Red Sox hold off Yanks in Game 4, face Astros in ALCS
NEW YORK — Eduardo Nunez charged Gleyber Torres’ four-hopper toward third base and whipped it across the diamond. Steve Pearce stretched, falling on his chest for a sprawling catch. The umpire signaled: “Out!”
The Boston Red Sox gathered around exhausted closer Craig Kimbrel, hugging and celebrating after the New York Yankees’ two-run rally in the ninth inning fell short.
In 21st century baseball, the game doesn’t always end when it seems, hanging in limbo until umpires in a downtown Manhattan replay room agree.
A Yankee Stadium crowd of 49,641 wondered and the Red Sox watched from the infield, fixated on the center-field video board.
After 63 seconds that felt like a lot longer, crew chief Mike Winters made it official: The Red Sox beat the Yankees 4-3 Tuesday night to win a four-game AL Division Series, setting up a postseason rematch with the World Series champion Astros.
“I’ve been talking about them the whole season, so now we go,” said Red Sox rookie manager Alex Cora, Houston’s bench coach last year. “Best of seven. They know me. I know them. It should be fun.”
J.D. Martinez and the 108-win Red Sox reached the AL Championship Series for the first time since the Red Sox won the title in 2013. A year after losing to Houston in a four-game ALDS, they will open the best-of-seven matchup against the 103-win Astros on Saturday night at Fenway Park. Houston went 4-3 against Boston this year.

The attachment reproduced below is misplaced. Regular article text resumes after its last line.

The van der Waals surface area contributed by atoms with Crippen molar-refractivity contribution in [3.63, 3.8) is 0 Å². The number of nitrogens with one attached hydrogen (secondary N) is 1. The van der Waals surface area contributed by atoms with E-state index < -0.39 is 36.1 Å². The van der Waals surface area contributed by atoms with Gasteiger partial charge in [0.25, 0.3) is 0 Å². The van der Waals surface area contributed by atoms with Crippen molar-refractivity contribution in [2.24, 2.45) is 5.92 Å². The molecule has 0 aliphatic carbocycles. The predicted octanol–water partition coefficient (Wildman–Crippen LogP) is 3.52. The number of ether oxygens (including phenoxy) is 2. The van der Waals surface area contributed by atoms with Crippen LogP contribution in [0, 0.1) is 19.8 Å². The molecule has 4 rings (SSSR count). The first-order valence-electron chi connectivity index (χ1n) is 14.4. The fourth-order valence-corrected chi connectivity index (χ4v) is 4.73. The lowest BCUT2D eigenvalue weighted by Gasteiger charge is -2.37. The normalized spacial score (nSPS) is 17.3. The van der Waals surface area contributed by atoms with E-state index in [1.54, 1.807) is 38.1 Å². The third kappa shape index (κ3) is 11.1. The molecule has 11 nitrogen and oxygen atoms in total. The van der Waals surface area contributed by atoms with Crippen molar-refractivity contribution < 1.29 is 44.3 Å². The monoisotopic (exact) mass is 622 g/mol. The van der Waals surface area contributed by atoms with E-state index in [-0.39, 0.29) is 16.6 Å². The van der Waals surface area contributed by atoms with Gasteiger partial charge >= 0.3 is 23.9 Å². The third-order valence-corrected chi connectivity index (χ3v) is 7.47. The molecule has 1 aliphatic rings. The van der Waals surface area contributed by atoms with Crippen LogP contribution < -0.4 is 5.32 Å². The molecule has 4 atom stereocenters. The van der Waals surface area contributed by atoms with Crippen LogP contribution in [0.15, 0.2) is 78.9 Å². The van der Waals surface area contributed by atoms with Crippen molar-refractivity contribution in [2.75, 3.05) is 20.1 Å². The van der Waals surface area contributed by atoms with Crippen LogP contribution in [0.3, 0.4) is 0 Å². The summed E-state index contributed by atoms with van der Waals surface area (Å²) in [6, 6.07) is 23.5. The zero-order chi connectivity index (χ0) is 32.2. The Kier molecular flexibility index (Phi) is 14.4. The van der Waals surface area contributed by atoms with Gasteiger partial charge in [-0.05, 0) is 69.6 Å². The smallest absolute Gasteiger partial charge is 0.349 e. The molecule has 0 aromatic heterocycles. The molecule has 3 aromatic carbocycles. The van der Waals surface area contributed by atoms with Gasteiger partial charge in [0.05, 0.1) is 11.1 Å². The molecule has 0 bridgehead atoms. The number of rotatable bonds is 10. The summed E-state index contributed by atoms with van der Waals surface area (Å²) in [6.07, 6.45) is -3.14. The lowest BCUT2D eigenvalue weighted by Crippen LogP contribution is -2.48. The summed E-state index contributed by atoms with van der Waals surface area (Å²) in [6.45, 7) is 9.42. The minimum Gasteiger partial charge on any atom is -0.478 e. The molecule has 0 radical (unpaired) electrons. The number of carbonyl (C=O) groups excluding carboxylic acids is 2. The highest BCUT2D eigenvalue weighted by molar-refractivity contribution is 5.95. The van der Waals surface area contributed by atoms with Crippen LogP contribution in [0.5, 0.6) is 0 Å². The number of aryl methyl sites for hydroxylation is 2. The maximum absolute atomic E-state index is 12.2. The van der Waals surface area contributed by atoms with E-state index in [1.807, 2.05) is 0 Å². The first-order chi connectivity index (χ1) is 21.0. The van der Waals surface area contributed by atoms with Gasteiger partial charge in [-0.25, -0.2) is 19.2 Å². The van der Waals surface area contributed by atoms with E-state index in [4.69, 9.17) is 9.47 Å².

“Awesome to clinch this one,” Red Sox reliever Matt Barnes said, “but we’ve got eight more.”
A New Jersey native who grew up a Mets fan, Rick Porcello held the Yankees to one run over five innings for his first postseason win. Barnes and Ryan Brasier followed with a perfect inning each to protect a 4-1 lead. Red Sox ace Chris Sale followed with a 1-2-3 eighth in a rare relief appearance, extending a string of 11 straight outs for Boston pitching.
New York had not put a leadoff runner on until Kimbrel, a seven-time All-Star closer, walked Aaron Judge on four pitches leading off the ninth.
Didi Gregorius singled and Giancarlo Stanton struck out, dropping to 4 for 18 (.222) with no RBIs in the series. Luke Voit walked on four pitches, and Kimbrel hit Neil Walker on a leg with his next pitch, forcing in a run.
Gary Sanchez fell behind 0-2 in the count, worked it full and sent a drive that had the crowd roaring only for Andrew Benintendi to catch it on the left-field warning track, a few feet short of a game-ending grand slam.
“I hit it well. But I got under it,” Sanchez said through a translator.
Then came Torres’ bouncer.
“I think we’re right there knocking on the door,” Yankees rookie manager Aaron Boone said, “very close to being a championship club right now. We just got to continue to improve on the margins in every facet. Pitching is one of those.”
A night after Boston romped to a record-setting 16-1 rout in a game that included three replay reversals, Martinez, Ian Kinsler and Nunez drove in runs in the third inning off a wobbly CC Sabathia. For the second straight night, Boone hesitated to remove his starting pitcher early.
When Boone brought in Zach Britton to start the fourth, Vazquez led off with an opposite-field drive over the short porch in right field for his first career postseason homer.